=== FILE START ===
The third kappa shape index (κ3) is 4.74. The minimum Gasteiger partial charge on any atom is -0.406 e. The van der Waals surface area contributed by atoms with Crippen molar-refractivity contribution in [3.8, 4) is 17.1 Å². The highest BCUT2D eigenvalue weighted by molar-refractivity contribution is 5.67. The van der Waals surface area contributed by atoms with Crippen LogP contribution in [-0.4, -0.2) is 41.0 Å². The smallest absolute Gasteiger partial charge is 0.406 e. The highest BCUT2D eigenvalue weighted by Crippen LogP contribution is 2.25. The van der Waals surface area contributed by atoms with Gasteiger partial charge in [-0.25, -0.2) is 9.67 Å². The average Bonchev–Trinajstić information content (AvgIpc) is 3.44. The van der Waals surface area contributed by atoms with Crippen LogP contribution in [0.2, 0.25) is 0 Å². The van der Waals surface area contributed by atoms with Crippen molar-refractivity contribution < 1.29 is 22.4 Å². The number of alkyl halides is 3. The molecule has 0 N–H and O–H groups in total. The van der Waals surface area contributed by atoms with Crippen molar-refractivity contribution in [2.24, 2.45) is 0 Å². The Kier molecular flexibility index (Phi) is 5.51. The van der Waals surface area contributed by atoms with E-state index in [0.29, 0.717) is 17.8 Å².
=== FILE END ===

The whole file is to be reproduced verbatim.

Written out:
The third kappa shape index (κ3) is 4.74. The minimum Gasteiger partial charge on any atom is -0.406 e. The van der Waals surface area contributed by atoms with Crippen molar-refractivity contribution in [3.8, 4) is 17.1 Å². The highest BCUT2D eigenvalue weighted by molar-refractivity contribution is 5.67. The van der Waals surface area contributed by atoms with Crippen LogP contribution in [-0.4, -0.2) is 41.0 Å². The smallest absolute Gasteiger partial charge is 0.406 e. The highest BCUT2D eigenvalue weighted by Crippen LogP contribution is 2.25. The van der Waals surface area contributed by atoms with Gasteiger partial charge in [-0.25, -0.2) is 9.67 Å². The average Bonchev–Trinajstić information content (AvgIpc) is 3.44. The van der Waals surface area contributed by atoms with Crippen LogP contribution in [0.2, 0.25) is 0 Å². The van der Waals surface area contributed by atoms with Crippen molar-refractivity contribution < 1.29 is 22.4 Å². The number of alkyl halides is 3. The molecule has 0 N–H and O–H groups in total. The van der Waals surface area contributed by atoms with Crippen molar-refractivity contribution in [2.24, 2.45) is 0 Å². The Kier molecular flexibility index (Phi) is 5.51. The van der Waals surface area contributed by atoms with E-state index in [0.29, 0.717) is 17.8 Å².